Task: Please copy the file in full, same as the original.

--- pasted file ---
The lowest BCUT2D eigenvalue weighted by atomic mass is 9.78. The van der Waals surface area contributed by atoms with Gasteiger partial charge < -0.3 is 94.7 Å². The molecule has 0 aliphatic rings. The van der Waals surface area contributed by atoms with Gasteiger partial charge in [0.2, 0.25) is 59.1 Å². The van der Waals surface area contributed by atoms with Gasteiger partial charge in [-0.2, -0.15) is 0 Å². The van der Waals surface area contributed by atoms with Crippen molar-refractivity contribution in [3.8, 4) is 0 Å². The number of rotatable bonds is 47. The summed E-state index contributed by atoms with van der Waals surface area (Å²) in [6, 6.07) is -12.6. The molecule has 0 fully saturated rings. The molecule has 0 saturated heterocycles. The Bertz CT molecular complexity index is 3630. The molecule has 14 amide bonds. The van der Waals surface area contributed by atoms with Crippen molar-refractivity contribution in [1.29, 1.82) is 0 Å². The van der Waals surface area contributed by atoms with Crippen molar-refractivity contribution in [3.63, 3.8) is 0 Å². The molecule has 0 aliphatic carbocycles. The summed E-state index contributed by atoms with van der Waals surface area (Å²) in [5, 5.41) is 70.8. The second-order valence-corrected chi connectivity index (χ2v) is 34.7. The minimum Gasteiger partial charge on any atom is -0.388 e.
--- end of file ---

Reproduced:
The lowest BCUT2D eigenvalue weighted by atomic mass is 9.78. The van der Waals surface area contributed by atoms with Gasteiger partial charge < -0.3 is 94.7 Å². The molecule has 0 aliphatic rings. The van der Waals surface area contributed by atoms with Gasteiger partial charge in [0.2, 0.25) is 59.1 Å². The van der Waals surface area contributed by atoms with Gasteiger partial charge in [-0.2, -0.15) is 0 Å². The van der Waals surface area contributed by atoms with Crippen molar-refractivity contribution in [3.8, 4) is 0 Å². The number of rotatable bonds is 47. The summed E-state index contributed by atoms with van der Waals surface area (Å²) in [6, 6.07) is -12.6. The molecule has 0 fully saturated rings. The molecule has 0 saturated heterocycles. The Bertz CT molecular complexity index is 3630. The molecule has 14 amide bonds. The van der Waals surface area contributed by atoms with Crippen molar-refractivity contribution in [1.29, 1.82) is 0 Å². The van der Waals surface area contributed by atoms with Crippen molar-refractivity contribution in [3.63, 3.8) is 0 Å². The molecule has 0 aliphatic carbocycles. The summed E-state index contributed by atoms with van der Waals surface area (Å²) in [5, 5.41) is 70.8. The second-order valence-corrected chi connectivity index (χ2v) is 34.7. The minimum Gasteiger partial charge on any atom is -0.388 e.